“People argue about this for hours at meetings and still there’s no consensus,” notes Tumlinson.
As the theorists continue to debate their models, observations to test their ideas are about to begin.
New arrays of radio telescopes will look for imprints that the first stars left behind on the clouds of hydrogen atoms surrounding them. Radio astronomers can tune in to radio waves from hydrogen atoms that existed at different epochs of the Dark Ages — before, during and after the first stars formed — thanks to shifts in wavelength caused by the expansion of the universe.
In particular, astronomers will look for radio emissions with wavelengths of 21 centimeters, which neutral hydrogen emits but ionized hydrogen cannot. If the Swiss cheese model is correct and the first stars were massive loners, observers should see the holes created when the stars broke apart the neutral hydrogen atoms.
By using 21-centimeter radiation to pinpoint if and when holes formed and merged, low-frequency radio telescopes such as LOFAR, a set of radio dishes spread across the Netherlands and other parts of Europe, will map out the history of the first stars, says Avi Loeb of the Harvard-Smithsonian Center for Astrophysics in Cambridge, Mass. Such maps should indicate whether the first stars were massive loners after all.
Last year in Physical Review D, Loeb and his Harvard-Smithsonian colleague Jonathan Pritchard calculated that even a relatively inexpensive single radio dish that would record the intensity of the 21-centimeter radio emission averaged over the entire sky could indicate when the first stars were born and how quickly they ionized helium and hydrogen atoms by emitting ultraviolet light or X-rays.
Other researchers are attempting to read a fossil record of the elements cast into space by the very first generation of stars. Theorist John Wise of Princeton University and his colleagues are trying to simulate the second generation of stars, dubbed Pop II, which are the first stars that got incorporated into galaxies. Because Pop II stars are small enough to be relatively long-lived, researchers can examine them to see what they inherited from their parents’ generation.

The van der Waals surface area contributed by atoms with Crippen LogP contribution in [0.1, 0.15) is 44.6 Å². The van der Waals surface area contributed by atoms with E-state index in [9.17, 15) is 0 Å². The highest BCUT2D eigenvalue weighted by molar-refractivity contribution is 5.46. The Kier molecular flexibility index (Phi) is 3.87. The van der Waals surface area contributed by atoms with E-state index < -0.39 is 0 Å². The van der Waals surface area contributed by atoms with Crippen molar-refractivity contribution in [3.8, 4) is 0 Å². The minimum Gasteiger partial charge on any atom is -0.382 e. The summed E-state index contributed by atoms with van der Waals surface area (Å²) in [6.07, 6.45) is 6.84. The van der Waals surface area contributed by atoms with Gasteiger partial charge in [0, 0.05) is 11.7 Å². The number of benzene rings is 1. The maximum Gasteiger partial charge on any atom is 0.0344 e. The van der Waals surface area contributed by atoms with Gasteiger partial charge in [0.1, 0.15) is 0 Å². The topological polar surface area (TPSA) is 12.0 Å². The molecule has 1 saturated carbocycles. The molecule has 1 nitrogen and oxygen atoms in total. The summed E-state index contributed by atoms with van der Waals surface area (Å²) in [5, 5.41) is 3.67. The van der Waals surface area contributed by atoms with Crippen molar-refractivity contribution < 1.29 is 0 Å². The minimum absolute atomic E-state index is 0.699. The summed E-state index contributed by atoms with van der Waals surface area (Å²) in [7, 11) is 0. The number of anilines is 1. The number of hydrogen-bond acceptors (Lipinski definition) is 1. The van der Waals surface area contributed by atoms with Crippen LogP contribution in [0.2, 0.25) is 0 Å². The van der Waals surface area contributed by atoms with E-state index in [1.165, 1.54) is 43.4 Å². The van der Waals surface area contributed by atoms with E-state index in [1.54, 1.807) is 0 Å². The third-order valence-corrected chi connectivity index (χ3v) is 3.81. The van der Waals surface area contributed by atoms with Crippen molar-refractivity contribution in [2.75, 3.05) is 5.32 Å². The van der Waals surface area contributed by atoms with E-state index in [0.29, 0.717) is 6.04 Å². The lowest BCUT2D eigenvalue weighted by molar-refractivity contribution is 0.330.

“Astronomers are actually able to see Pop II stars in galaxies” and learn about their predecessors, says Wise. In addition to giant, 30-meter ground-based telescopes that astronomers are now planning to build, the James Webb Space Telescope, which researchers hope will launch late this decade, will closely examine Pop II stars from the first galaxies.
But researchers aren’t just waiting for Webb to be launched. Astronomers using the European Southern Observatory’s Very Large Telescope in Chile are getting a head start by re-examining the surfaces of eight elderly Milky Way stars. The stars are at least 12 billion years old and are probably members of the Pop II generation, Cristina Chiappini of the Leibniz Institute for Astrophysics Potsdam in Germany and her colleagues report in the April 28 Nature.
The team found high abundances of two rare, heavy elements — strontium and yttrium — relative to iron. To explain the composition of those second-generation stars, the researchers propose that the first stars were massive and rotated rapidly, spinning about 250 times faster than the sun. By mixing different layers of nuclear-burning gases, these whirling dervishes could trigger a chain of nuclear reactions that could have produced the high levels of strontium and yttrium.
If the first stars were fast rotators, they would be more likely to end their lives as gamma-ray bursts, Tumlinson notes in a commentary accompanying the Nature article. Such bursts are the most powerful explosions in the universe and would serve as cosmic fireworks that would brilliantly signal the first stars’ demise.
The bursts would be the ultimate messengers — death throes that traveled billions of light-years through space to reach Earth. For Loeb, recording those signals would be the thrill of a lifetime. “This is our roots, our origins,” he says. The bursts would put humans face to face “with our earliest ancestors, one star at a time.”
Ron Cowen is a freelance science writer in Maryland.